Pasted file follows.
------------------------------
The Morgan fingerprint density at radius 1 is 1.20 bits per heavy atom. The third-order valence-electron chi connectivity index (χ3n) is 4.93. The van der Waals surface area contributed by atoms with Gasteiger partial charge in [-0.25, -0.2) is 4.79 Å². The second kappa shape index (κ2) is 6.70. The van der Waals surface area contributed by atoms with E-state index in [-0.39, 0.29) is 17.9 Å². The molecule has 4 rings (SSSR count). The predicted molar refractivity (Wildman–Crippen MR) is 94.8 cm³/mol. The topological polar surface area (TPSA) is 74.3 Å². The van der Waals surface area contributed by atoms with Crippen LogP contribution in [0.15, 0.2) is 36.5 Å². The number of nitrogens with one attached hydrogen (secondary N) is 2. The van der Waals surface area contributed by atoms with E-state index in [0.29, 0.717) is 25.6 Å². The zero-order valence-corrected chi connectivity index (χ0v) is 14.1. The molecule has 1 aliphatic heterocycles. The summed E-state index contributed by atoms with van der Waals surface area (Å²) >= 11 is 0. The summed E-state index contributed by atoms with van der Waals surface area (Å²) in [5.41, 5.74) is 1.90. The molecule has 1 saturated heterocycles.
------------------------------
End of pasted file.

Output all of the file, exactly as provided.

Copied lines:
The Morgan fingerprint density at radius 1 is 1.20 bits per heavy atom. The third-order valence-electron chi connectivity index (χ3n) is 4.93. The van der Waals surface area contributed by atoms with Gasteiger partial charge in [-0.25, -0.2) is 4.79 Å². The second kappa shape index (κ2) is 6.70. The van der Waals surface area contributed by atoms with E-state index in [-0.39, 0.29) is 17.9 Å². The molecule has 4 rings (SSSR count). The predicted molar refractivity (Wildman–Crippen MR) is 94.8 cm³/mol. The topological polar surface area (TPSA) is 74.3 Å². The van der Waals surface area contributed by atoms with Crippen LogP contribution in [0.15, 0.2) is 36.5 Å². The number of nitrogens with one attached hydrogen (secondary N) is 2. The van der Waals surface area contributed by atoms with E-state index in [0.29, 0.717) is 25.6 Å². The zero-order valence-corrected chi connectivity index (χ0v) is 14.1. The molecule has 1 aliphatic heterocycles. The summed E-state index contributed by atoms with van der Waals surface area (Å²) >= 11 is 0. The summed E-state index contributed by atoms with van der Waals surface area (Å²) in [5.41, 5.74) is 1.90. The molecule has 1 saturated heterocycles.